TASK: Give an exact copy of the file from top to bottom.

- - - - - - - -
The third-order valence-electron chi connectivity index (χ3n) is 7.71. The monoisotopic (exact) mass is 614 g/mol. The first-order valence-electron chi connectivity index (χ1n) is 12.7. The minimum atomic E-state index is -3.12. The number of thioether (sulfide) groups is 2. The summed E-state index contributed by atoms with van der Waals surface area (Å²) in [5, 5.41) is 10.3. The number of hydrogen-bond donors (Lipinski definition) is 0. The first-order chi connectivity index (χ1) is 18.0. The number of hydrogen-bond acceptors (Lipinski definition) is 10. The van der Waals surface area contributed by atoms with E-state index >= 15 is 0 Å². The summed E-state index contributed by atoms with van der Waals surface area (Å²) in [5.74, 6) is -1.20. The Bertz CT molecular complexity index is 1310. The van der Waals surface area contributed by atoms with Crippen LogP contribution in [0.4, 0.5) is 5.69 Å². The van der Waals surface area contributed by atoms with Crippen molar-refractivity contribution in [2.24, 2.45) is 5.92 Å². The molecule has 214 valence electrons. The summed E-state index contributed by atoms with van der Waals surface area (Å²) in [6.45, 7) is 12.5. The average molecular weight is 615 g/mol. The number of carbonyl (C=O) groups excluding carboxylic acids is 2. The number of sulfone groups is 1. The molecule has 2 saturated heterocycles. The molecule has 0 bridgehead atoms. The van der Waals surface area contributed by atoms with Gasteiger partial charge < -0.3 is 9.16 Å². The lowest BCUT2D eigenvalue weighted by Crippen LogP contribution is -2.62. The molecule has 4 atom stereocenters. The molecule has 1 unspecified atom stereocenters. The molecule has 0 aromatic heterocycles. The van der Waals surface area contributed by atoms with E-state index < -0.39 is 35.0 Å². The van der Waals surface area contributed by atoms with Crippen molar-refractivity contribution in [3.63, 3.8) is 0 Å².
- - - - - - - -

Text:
The third-order valence-electron chi connectivity index (χ3n) is 7.71. The monoisotopic (exact) mass is 614 g/mol. The first-order valence-electron chi connectivity index (χ1n) is 12.7. The minimum atomic E-state index is -3.12. The number of thioether (sulfide) groups is 2. The summed E-state index contributed by atoms with van der Waals surface area (Å²) in [5, 5.41) is 10.3. The number of hydrogen-bond donors (Lipinski definition) is 0. The first-order chi connectivity index (χ1) is 18.0. The number of hydrogen-bond acceptors (Lipinski definition) is 10. The van der Waals surface area contributed by atoms with E-state index >= 15 is 0 Å². The summed E-state index contributed by atoms with van der Waals surface area (Å²) in [5.74, 6) is -1.20. The Bertz CT molecular complexity index is 1310. The van der Waals surface area contributed by atoms with Crippen LogP contribution in [0.4, 0.5) is 5.69 Å². The van der Waals surface area contributed by atoms with Crippen molar-refractivity contribution in [2.24, 2.45) is 5.92 Å². The molecule has 214 valence electrons. The summed E-state index contributed by atoms with van der Waals surface area (Å²) in [6.45, 7) is 12.5. The average molecular weight is 615 g/mol. The number of carbonyl (C=O) groups excluding carboxylic acids is 2. The number of sulfone groups is 1. The molecule has 2 saturated heterocycles. The molecule has 0 bridgehead atoms. The van der Waals surface area contributed by atoms with Gasteiger partial charge < -0.3 is 9.16 Å². The lowest BCUT2D eigenvalue weighted by Crippen LogP contribution is -2.62. The molecule has 4 atom stereocenters. The molecule has 1 unspecified atom stereocenters. The molecule has 0 aromatic heterocycles. The van der Waals surface area contributed by atoms with E-state index < -0.39 is 35.0 Å². The van der Waals surface area contributed by atoms with Crippen molar-refractivity contribution in [3.63, 3.8) is 0 Å².